Updated by Tharcisse Nkanagu on 21.04.2017
The social security system currently comprises four separate national schemes, eight mutual societies and private schemes and one voluntary scheme run by employers. The two most important schemes are CNSS (Caisse nationale de Sécurité sociale) for the private sector and the CNOPS (Caisse nationale des Organismes de Prévoyance sociale) for the public sector. There are two smaller schemes, RCAR for local state employees and temporary workers and CMR (Caisse marocaine de Retraite) which administers a number of non-contributory pension schemes for, among others, old resistance fighters, civil and military invalidity pensions and some other 'special' payments which are being phased out. The main issue in Morocco is the restricted coverage of existing social security. The CNSS, the private sector scheme, provides retirement benefits for only 24 per cent of the economically active urban population, and all the funds together provide pensions for about two million people, only 26 per cent of the greater economically active population.
In terms of the extension of health insurance coverage, two measures have been planned for Morocco: a contributory scheme (AMO: Assurance Maladie obligatoire) for all employees, professionals and workers of the informal economy who earn more than 500 dirhams per month (around 50 euros); and a medical assistance scheme (RAMED: Medical Assistance scheme for the Economically Destituted) for poor people. The AMO health insurance scheme is being phased in over five years beginning in 2006 and will cover costs arising from illness, accident, maternity and rehabilitation. AMO will provide health insurance for 1.6 million wage earners in the private sector who are not currently covered. Together with others already participating in civil service and private schemes and mutual societies, the new system will provide health insurance for over 5 million people. The number of beneficiaries will be much greater than the number of employees registered with the different schemes because family members are also covered.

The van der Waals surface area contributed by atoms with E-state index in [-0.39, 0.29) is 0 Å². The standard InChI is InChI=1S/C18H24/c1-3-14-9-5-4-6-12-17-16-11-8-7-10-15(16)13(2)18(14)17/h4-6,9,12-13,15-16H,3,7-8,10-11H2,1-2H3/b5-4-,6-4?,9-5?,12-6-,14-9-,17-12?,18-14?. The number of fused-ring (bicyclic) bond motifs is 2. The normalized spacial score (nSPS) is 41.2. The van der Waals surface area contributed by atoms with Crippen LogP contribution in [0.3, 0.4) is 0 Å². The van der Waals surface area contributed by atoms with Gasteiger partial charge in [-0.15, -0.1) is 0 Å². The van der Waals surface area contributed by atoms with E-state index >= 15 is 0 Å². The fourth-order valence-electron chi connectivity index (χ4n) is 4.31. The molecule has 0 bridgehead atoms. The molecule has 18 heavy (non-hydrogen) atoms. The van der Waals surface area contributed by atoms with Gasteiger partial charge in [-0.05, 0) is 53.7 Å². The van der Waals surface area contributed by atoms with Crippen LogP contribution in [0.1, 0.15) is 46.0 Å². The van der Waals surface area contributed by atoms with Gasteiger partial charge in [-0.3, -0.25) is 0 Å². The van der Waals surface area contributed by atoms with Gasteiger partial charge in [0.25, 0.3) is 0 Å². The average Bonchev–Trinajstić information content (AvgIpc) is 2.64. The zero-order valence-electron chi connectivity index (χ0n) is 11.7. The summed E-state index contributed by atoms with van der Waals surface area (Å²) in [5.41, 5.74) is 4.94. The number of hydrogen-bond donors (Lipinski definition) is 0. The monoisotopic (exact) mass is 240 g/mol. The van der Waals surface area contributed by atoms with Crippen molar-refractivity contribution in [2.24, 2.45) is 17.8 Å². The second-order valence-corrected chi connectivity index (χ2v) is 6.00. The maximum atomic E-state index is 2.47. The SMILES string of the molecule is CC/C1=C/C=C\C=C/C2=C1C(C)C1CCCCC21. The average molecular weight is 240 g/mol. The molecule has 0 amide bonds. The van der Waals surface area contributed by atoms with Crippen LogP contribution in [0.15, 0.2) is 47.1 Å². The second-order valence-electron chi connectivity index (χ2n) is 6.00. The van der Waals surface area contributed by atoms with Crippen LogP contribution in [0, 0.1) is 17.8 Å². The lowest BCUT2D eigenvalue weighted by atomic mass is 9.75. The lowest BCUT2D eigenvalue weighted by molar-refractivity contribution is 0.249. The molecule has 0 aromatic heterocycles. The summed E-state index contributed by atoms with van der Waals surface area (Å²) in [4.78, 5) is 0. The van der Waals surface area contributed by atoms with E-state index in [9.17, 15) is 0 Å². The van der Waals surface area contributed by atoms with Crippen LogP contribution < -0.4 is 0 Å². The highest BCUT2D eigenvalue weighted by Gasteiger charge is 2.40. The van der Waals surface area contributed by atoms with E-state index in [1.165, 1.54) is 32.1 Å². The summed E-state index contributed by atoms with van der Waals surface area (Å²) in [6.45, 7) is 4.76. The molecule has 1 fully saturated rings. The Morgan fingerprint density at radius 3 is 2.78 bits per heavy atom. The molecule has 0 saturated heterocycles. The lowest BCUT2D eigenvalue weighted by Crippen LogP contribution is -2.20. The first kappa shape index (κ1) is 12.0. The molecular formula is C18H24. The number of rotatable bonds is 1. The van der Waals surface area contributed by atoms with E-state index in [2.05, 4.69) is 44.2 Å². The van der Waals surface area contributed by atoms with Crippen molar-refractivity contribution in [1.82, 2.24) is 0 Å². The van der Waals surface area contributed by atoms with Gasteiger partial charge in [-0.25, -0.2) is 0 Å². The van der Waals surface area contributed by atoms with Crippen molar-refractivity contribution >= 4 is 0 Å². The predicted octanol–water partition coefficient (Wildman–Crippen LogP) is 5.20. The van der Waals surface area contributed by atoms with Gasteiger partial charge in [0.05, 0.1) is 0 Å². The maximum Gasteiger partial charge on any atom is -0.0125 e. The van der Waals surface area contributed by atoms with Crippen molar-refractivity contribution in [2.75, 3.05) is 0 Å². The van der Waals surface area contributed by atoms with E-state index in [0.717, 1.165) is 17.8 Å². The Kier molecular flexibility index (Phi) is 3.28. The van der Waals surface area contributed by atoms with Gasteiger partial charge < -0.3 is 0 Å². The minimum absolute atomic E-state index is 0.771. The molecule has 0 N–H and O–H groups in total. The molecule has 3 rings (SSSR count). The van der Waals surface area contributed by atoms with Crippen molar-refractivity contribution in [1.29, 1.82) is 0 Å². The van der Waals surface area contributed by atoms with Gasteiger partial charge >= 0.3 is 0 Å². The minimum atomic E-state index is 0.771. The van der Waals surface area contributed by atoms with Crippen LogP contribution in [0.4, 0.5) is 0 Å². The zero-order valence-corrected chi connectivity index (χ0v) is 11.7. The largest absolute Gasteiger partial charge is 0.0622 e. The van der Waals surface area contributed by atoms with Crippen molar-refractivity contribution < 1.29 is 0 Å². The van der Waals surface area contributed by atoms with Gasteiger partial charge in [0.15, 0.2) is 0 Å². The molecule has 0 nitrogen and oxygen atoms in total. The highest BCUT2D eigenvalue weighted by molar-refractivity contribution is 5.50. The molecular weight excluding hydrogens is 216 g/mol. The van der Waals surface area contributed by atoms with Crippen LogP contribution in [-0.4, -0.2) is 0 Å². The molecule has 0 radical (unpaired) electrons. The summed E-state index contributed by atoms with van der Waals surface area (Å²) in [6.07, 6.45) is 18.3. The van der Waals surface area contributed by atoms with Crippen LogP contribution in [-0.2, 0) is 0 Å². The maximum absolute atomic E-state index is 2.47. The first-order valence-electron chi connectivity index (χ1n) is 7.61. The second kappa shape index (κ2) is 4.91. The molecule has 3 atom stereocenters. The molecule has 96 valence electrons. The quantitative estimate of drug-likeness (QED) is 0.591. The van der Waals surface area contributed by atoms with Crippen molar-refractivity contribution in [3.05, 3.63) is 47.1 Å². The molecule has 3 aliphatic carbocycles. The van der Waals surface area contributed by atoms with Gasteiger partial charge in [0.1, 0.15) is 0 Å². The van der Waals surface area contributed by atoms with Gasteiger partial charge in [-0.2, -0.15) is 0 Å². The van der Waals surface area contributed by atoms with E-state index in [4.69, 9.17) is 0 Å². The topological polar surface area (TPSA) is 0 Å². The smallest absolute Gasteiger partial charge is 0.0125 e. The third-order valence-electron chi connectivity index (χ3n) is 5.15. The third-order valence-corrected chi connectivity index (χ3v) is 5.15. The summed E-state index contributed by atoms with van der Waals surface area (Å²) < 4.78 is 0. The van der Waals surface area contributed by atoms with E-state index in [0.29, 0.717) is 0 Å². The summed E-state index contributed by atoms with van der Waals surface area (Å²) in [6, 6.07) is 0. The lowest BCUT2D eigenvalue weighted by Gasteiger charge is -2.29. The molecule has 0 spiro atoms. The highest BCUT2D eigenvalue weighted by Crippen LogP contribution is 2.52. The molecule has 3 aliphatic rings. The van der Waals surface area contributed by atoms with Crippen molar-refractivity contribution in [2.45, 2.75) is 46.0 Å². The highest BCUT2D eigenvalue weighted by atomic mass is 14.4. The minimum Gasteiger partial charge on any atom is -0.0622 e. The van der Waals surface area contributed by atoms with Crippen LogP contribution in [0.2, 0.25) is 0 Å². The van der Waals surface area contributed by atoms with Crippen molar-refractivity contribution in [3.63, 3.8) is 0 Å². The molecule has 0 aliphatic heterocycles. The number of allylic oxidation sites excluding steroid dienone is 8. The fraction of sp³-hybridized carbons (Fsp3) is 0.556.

Pensions are, for the most part, very meagre: 73 per cent of retired people receive a pension that is less than the minimum wage (SMIG: salaire minimum interprofessionnel garanti). There are two indicators of the enormous gap that has to be bridged. First, 75 per cent of Moroccan workers do not have access to existing pension systems and 85 per cent of men and women, are excluded from health insurance because.
Effective social protection will depend on future strong economic growth needed to provide employment and ensure a good flow of contributions into insurance funds as well as the integration of the informal sector into social security systems in order to strengthen funding and to reduce vulnerability. Furthermore, as there remains a very uneven level of service provision, laws or regulations to harmonise the rights and obligations of contributors, beneficiaries and service providers are required.